What a Trip!

Looking to minimize surprises and maximize perks while on the road? Our picks for the best deals in business travel can help you on your way.

Travel suppliers have finally discovered the "unmanaged business traveler," a traveler typically from a small company without a corporate travel department to depend on to negotiate discounts, set a travel policy or keep that expense account nice and fat. An unmanaged traveler is a free agent--making decisions on the go, frequently paying out of his or her own pocket, and always seeking real value where he or she can find it. Sound familiar?

With business travel prices expected to increase over the next year, finding value for each dollar your company spends on business trips is more important than ever. With our 2006 Business Travel Awards, we aim to help you choose the travel suppliers that offer the most value--those that offer the best products or services at affordable prices. Remember, this is not a formal or scientific survey, it's a subjective selection of suppliers that we believe offer the most to value-driven business travelers.

Best Airline Value:
AirTran Airways and Jetblue Airways (TIE)

Now that the line between low-fare airlines and major airlines has blurred, we have merged the two previous airline award categories (best low-fare airline value and best major airline value) into a new best airline value award. But even with a single category, two airlines, AirTran and JetBlue, tie for the honor this year, and here's why:

We can't think of two airlines that have improved the business travel experience more for the greatest number of independent travelers. Fares are lower and restrictions fewer among nearly all airlines as a result of the influence of AirTran and JetBlue. Due to these carriers' practical and reasonable pricing policies, older carriers have had to revamp their obtuse pricing schemes, eliminate exorbitant fare premiums for last-minute purchases or changes, and jigger their websites to make booking easier and more transparent.

With cutting-edge entertainment such as free satellite radio (AirTran) or free in-flight satellite TV (JetBlue), the in-flight experience is now light-years ahead of the seat-back magazine or grainy overhead movie you'll still find on older carriers.

AirTran flies to 50 destinations, including its hub in Atlanta, where it is now the second largest carrier. All its new Boeing 717 and 737 aircraft have free XM Satellite Radio (100 channels of live news, talk, sports, music and games) built into the armrests of every seat. Unlike other low-fare carriers, AirTran offers two classes of service-coach and business class, with upgrades to its business-class cabin (nearly identical to first class on a major airline) going for just $35 to $75. For more information, visit www.airtran.com, or call (800) AIRTRAN.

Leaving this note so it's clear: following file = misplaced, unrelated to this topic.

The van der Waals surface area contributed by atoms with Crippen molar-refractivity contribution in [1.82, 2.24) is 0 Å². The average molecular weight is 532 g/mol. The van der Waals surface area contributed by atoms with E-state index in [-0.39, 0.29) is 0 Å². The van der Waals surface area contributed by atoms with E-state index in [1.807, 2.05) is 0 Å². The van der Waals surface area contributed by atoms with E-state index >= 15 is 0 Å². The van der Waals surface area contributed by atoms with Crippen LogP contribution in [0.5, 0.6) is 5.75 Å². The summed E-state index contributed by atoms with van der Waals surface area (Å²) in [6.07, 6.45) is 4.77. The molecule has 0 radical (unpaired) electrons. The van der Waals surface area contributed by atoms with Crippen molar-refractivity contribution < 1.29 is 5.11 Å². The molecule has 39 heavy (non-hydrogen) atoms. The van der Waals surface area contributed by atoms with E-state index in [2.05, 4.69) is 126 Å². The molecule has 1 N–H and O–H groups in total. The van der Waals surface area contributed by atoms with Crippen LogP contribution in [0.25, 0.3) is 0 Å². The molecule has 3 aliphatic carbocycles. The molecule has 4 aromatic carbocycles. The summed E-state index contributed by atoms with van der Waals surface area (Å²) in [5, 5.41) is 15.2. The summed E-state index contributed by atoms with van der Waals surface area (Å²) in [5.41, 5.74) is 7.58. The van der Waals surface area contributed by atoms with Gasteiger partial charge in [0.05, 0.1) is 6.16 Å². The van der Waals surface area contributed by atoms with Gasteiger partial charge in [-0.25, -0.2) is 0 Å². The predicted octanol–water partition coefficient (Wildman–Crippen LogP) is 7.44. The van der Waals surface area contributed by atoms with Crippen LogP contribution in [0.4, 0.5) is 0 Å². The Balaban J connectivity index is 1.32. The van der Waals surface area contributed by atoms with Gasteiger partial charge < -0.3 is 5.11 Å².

JetBlue's main focus is New York City, where it connects Kennedy, La Guardia and Newark airports to 32 other destinations. You'll enjoy roomy, leather, all-coach seating (a tip: you'll get two extra inches of legroom if you choose a seat behind the wing) with 36 channels of free satellite TV on every seat back. All seats are assigned, all travel is ticketless, all fares are one-way, and an overnight stay is never required. Learn more at www.jetblue.com, or call (800) JETBLUE.

Best Budget Hotel Value:
Holiday Inn Express

Holiday Inn Express is a perennial Business Travel Award winner in this category, and we feel it's still the best, with the most locations, the newest properties, and nearly constant tweaks and improvements. Since its launch in 1990, Holiday Inn Express has been offering extras such as free breakfast and free local calls, which, in turn, have become standard at nearly all budget hotels.

To stay ahead of the pack, Holiday Inn Express now offers free in-room high-speed internet access at all hotels, hot cinnamon rolls at breakfast and a revamped SimplySmart shower program, featuring proprietary multifunction Kohler shower heads; thicker, 100 percent cotton towels and bathmats; shower curtains with curved rods (adding 25 percent more showering space); and an upgraded line of bathroom amenities.

The chain boasts more than 1,500 locations around the world. Recently, it has made its way into pricey downtown markets like New York City, Montreal and Toronto with high-rise hotels, offering an affordable and practical alternative to overpriced urban pleasure palaces. Average rates run from $60 to $90 (but can be higher or lower based on location and season). In addition, you can earn points in the popular Priority Club frequent-stay program. Check it all out at www.hiexpress.com, or call (800) HOLIDAY.

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This article was originally published in the April 2006 print edition of Entrepreneur with the headline: What a Trip!.

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